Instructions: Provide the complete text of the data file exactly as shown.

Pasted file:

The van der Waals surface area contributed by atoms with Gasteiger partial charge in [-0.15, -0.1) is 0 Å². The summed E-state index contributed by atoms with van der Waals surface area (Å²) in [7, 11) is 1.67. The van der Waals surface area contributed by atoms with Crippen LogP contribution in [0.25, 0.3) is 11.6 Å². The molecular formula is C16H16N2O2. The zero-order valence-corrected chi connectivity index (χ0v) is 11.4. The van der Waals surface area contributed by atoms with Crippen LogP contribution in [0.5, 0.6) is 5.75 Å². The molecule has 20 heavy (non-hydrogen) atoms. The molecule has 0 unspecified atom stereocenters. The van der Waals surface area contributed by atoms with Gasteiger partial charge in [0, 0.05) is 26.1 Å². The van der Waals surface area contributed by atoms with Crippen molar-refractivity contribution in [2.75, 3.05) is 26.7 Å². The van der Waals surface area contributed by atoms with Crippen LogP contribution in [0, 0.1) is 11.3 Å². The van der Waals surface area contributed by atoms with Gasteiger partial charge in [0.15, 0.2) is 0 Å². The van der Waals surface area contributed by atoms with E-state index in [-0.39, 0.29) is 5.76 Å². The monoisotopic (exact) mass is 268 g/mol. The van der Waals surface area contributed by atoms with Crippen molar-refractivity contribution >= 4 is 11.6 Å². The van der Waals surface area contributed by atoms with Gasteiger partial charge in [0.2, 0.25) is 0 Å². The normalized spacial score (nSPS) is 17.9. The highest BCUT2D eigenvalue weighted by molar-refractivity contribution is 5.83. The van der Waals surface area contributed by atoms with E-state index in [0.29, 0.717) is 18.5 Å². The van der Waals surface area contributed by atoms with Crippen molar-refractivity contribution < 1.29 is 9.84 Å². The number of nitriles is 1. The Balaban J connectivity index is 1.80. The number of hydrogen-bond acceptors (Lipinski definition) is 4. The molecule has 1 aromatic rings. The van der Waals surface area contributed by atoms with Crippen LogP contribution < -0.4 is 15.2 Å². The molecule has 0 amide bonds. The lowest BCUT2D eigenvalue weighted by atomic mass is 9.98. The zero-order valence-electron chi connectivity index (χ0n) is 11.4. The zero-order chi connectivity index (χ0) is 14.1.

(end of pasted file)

The van der Waals surface area contributed by atoms with Gasteiger partial charge in [-0.15, -0.1) is 0 Å². The summed E-state index contributed by atoms with van der Waals surface area (Å²) in [7, 11) is 1.67. The van der Waals surface area contributed by atoms with Crippen LogP contribution in [0.25, 0.3) is 11.6 Å². The molecular formula is C16H16N2O2. The zero-order valence-corrected chi connectivity index (χ0v) is 11.4. The van der Waals surface area contributed by atoms with Crippen LogP contribution in [0.5, 0.6) is 5.75 Å². The molecule has 20 heavy (non-hydrogen) atoms. The molecule has 0 unspecified atom stereocenters. The van der Waals surface area contributed by atoms with Gasteiger partial charge in [0, 0.05) is 26.1 Å². The van der Waals surface area contributed by atoms with Crippen molar-refractivity contribution in [2.75, 3.05) is 26.7 Å². The van der Waals surface area contributed by atoms with Crippen LogP contribution in [0, 0.1) is 11.3 Å². The van der Waals surface area contributed by atoms with Gasteiger partial charge in [0.15, 0.2) is 0 Å². The van der Waals surface area contributed by atoms with E-state index in [-0.39, 0.29) is 5.76 Å². The monoisotopic (exact) mass is 268 g/mol. The van der Waals surface area contributed by atoms with Crippen molar-refractivity contribution >= 4 is 11.6 Å². The van der Waals surface area contributed by atoms with Gasteiger partial charge in [0.2, 0.25) is 0 Å². The normalized spacial score (nSPS) is 17.9. The highest BCUT2D eigenvalue weighted by molar-refractivity contribution is 5.83. The van der Waals surface area contributed by atoms with E-state index in [0.29, 0.717) is 18.5 Å². The van der Waals surface area contributed by atoms with Crippen molar-refractivity contribution < 1.29 is 9.84 Å². The number of nitriles is 1. The Balaban J connectivity index is 1.80. The number of hydrogen-bond acceptors (Lipinski definition) is 4. The molecule has 1 aromatic rings. The van der Waals surface area contributed by atoms with Crippen LogP contribution < -0.4 is 15.2 Å². The molecule has 0 amide bonds. The lowest BCUT2D eigenvalue weighted by atomic mass is 9.98. The zero-order valence-electron chi connectivity index (χ0n) is 11.4. The zero-order chi connectivity index (χ0) is 14.1.